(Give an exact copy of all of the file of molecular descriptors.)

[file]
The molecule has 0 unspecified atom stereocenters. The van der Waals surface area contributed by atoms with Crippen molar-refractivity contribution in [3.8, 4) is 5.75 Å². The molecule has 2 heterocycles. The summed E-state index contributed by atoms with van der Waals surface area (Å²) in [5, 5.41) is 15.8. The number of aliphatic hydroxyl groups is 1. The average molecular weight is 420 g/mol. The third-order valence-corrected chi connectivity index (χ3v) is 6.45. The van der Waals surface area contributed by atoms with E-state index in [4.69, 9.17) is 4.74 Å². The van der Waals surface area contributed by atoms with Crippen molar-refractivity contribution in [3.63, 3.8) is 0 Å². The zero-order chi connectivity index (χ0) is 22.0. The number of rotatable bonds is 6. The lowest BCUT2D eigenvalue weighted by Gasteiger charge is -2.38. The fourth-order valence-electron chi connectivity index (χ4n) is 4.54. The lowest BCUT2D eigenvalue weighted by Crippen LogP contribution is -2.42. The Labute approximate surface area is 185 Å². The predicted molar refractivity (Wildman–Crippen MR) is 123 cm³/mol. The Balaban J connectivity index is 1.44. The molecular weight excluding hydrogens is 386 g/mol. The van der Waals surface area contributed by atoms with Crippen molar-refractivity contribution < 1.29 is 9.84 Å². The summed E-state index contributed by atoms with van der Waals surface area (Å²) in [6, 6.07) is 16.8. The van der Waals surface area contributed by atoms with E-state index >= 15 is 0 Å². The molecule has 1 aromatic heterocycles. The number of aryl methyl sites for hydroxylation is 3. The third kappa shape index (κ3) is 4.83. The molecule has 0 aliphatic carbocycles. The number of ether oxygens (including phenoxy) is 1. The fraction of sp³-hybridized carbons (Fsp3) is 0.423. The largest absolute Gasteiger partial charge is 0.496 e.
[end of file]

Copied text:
The molecule has 0 unspecified atom stereocenters. The van der Waals surface area contributed by atoms with Crippen molar-refractivity contribution in [3.8, 4) is 5.75 Å². The molecule has 2 heterocycles. The summed E-state index contributed by atoms with van der Waals surface area (Å²) in [5, 5.41) is 15.8. The number of aliphatic hydroxyl groups is 1. The average molecular weight is 420 g/mol. The third-order valence-corrected chi connectivity index (χ3v) is 6.45. The van der Waals surface area contributed by atoms with E-state index in [4.69, 9.17) is 4.74 Å². The van der Waals surface area contributed by atoms with Crippen molar-refractivity contribution in [3.63, 3.8) is 0 Å². The zero-order chi connectivity index (χ0) is 22.0. The number of rotatable bonds is 6. The lowest BCUT2D eigenvalue weighted by Gasteiger charge is -2.38. The fourth-order valence-electron chi connectivity index (χ4n) is 4.54. The lowest BCUT2D eigenvalue weighted by Crippen LogP contribution is -2.42. The Labute approximate surface area is 185 Å². The predicted molar refractivity (Wildman–Crippen MR) is 123 cm³/mol. The Balaban J connectivity index is 1.44. The molecular weight excluding hydrogens is 386 g/mol. The van der Waals surface area contributed by atoms with Crippen molar-refractivity contribution < 1.29 is 9.84 Å². The summed E-state index contributed by atoms with van der Waals surface area (Å²) in [6, 6.07) is 16.8. The van der Waals surface area contributed by atoms with E-state index >= 15 is 0 Å². The molecule has 1 aromatic heterocycles. The number of aryl methyl sites for hydroxylation is 3. The third kappa shape index (κ3) is 4.83. The molecule has 0 aliphatic carbocycles. The number of ether oxygens (including phenoxy) is 1. The fraction of sp³-hybridized carbons (Fsp3) is 0.423. The largest absolute Gasteiger partial charge is 0.496 e.